Banquette seating integrated into an island not only helps to save space but is more accessible and practical for elderly relatives compared to breakfast bar-style. It also makes a more comfortable seat for home working or studying.
If your room is large enough, you might be able to incorporate both. Bar-style seating will provide younger relatives and guests somewhere to perch for quick bites and coffee catchups.
With multigenerational family members living together it is very likely that there will be more than one person preparing food at any one time. Therefore, by planning your kitchen to accommodate at least 2 chefs, there will always be ample room for this.
Design details that won’t compromise on the layout include longer, thinner central islands, as they will create more space to be able to move around, and you can even include adjustable height worksurfaces which are perfect for wheelchair users or a family with significant height differences.
In addition to refrigeration, having enough storage for dried food goods and medications is something to factor in.
Walk in pantries and standalone larders work well in large family households as they can be made to suit the capacity required, and can also be customised to store specific items, allowing family members to have their favourite snacks organised and accessible in different sections.
For mornings, breakfast cupboards are also perfect for busy family kitchens, as everything can be stored in one place, including small accessories such as coffee machines and toasters, helping to keep the main worksurface clear and clutter free.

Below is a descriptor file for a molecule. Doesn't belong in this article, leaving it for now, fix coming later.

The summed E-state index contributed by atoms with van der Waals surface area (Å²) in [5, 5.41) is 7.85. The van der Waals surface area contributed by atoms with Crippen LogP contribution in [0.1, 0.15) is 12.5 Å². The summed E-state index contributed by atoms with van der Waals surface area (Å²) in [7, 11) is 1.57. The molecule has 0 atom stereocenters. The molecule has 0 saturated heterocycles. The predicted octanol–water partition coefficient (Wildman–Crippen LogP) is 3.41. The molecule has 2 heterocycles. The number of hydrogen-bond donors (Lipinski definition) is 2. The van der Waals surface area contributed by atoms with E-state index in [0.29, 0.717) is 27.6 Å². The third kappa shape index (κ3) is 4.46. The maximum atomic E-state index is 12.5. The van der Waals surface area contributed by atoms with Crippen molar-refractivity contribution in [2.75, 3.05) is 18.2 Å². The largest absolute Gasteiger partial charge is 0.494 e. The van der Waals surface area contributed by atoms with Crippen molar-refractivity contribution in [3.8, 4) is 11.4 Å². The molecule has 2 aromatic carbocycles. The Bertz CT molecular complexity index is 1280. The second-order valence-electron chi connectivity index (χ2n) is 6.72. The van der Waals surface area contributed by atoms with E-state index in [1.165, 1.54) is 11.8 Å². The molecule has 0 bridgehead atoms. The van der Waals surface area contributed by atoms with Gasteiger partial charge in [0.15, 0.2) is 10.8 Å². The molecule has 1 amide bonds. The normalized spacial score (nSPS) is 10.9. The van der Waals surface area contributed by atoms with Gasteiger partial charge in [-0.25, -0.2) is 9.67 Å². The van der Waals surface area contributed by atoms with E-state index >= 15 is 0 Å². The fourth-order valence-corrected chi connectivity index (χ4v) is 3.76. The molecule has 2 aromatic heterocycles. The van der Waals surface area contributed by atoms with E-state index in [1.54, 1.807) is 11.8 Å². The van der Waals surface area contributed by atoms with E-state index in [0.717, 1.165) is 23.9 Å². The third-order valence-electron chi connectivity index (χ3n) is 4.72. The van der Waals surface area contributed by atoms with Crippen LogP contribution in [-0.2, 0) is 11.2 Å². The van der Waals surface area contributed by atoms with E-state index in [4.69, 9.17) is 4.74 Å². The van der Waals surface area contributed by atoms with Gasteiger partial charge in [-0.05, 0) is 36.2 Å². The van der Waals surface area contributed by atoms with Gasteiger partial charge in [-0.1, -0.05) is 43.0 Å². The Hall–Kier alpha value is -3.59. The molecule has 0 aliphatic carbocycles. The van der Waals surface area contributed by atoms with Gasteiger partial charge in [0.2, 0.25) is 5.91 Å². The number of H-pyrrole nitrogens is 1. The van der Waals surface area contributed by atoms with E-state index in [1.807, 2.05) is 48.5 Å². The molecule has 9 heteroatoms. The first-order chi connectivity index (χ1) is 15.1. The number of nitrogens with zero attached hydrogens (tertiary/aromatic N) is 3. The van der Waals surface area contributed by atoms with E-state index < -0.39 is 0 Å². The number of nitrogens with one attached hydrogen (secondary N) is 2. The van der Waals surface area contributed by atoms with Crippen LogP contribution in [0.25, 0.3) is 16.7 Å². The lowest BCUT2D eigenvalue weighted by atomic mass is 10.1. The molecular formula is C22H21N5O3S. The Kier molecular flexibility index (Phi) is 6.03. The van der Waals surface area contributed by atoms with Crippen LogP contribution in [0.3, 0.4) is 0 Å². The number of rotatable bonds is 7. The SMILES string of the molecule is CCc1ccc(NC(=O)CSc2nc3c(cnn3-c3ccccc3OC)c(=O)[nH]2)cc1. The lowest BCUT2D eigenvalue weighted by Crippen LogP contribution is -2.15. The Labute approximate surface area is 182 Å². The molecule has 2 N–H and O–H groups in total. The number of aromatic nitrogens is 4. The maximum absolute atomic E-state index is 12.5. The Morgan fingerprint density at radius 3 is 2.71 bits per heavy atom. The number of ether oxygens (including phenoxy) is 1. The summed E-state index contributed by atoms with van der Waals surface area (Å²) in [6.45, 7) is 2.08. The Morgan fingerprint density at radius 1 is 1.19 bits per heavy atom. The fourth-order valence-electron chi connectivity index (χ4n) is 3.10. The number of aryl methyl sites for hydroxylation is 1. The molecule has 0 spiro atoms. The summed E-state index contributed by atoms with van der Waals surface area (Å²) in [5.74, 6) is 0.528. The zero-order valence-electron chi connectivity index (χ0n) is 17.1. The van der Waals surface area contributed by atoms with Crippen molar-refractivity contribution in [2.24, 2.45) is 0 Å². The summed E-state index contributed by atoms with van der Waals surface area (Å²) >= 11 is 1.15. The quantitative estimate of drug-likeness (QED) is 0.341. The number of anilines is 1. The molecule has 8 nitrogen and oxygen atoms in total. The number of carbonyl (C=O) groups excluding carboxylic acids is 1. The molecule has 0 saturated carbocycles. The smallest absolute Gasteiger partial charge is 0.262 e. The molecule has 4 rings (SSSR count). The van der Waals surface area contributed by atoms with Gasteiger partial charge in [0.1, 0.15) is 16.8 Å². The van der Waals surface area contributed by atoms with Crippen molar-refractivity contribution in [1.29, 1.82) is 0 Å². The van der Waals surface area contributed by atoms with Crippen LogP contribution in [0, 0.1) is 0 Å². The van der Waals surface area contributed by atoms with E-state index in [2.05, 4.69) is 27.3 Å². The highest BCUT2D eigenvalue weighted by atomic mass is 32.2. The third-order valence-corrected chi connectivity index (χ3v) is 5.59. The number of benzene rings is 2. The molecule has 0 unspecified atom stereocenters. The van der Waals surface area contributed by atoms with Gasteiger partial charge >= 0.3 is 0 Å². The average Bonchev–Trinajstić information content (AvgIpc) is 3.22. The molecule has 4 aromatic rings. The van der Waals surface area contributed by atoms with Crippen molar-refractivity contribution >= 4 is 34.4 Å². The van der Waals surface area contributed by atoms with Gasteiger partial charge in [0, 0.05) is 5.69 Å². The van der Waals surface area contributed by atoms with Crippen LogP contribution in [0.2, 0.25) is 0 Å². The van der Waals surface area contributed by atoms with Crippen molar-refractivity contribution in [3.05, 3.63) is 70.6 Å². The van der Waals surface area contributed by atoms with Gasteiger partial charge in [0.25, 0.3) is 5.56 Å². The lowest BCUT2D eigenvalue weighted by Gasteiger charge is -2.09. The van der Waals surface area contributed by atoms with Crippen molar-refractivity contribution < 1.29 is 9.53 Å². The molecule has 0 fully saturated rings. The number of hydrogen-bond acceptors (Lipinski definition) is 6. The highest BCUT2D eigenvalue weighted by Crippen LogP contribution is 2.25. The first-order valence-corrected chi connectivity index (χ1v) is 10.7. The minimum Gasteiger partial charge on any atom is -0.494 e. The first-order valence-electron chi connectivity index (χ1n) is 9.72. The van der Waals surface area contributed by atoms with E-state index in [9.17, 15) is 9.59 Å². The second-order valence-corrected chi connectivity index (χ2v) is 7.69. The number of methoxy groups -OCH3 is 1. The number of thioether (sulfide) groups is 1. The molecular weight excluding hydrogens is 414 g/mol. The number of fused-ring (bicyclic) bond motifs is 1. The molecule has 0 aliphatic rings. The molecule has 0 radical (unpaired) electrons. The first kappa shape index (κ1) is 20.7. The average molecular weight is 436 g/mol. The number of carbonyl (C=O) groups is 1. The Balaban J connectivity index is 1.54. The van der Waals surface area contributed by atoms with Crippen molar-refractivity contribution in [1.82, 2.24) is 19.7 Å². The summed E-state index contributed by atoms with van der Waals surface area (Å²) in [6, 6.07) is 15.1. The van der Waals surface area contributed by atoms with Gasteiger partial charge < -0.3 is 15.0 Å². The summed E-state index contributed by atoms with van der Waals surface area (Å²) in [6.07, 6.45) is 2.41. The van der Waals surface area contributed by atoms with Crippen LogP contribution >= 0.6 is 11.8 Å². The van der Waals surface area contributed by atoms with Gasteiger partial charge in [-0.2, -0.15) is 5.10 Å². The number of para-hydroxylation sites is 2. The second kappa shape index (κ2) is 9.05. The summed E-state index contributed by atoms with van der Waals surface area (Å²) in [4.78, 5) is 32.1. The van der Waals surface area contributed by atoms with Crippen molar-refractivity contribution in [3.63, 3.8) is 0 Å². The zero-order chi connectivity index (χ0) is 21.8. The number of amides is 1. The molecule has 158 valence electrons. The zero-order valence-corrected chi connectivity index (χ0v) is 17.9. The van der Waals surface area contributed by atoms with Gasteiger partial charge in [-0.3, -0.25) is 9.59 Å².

Broken plan vs open plan layout
Over the last decade open plan layouts have been popular with homeowners combining their kitchen and dining areas to create one large family space. However, these rooms can often be loud and echoey due to there being less surfaces for the sound to be absorbed.
In recent times with Covid lockdowns and more flexible working, the need for individual space and privacy has increased, and in larger family households this is also the case, with different generations not always wanting to socialise as one group or listening to/watching the same things.
It’s for these reasons that broken plan layouts are starting to become prominent again. However, rather than moving back to the traditional, fixed-walled separate kitchen dining rooms, there are now endless options to create room divisions, which create an open-plan space when desired.
The most common area to separate is the snug/living area, as this allows family members to watch/listen to music away from the sounds of the main kitchen area, as well as providing a cosier space to relax in post dinner.
Quality is crucial
As we acknowledged previously, this room will be used by all the family, and for several times a day, every day. Therefore, investing in good quality cabinets and fittings to the best of your budget will be pay off in the long run.
Ultimately, if you are planning on being in your home for a long time, a good quality kitchen is worth the investment: as if it is made and fitted well it should last a lifetime.
If you are looking to plan a new family kitchen, why not contact our team today to arrange a free design consultation?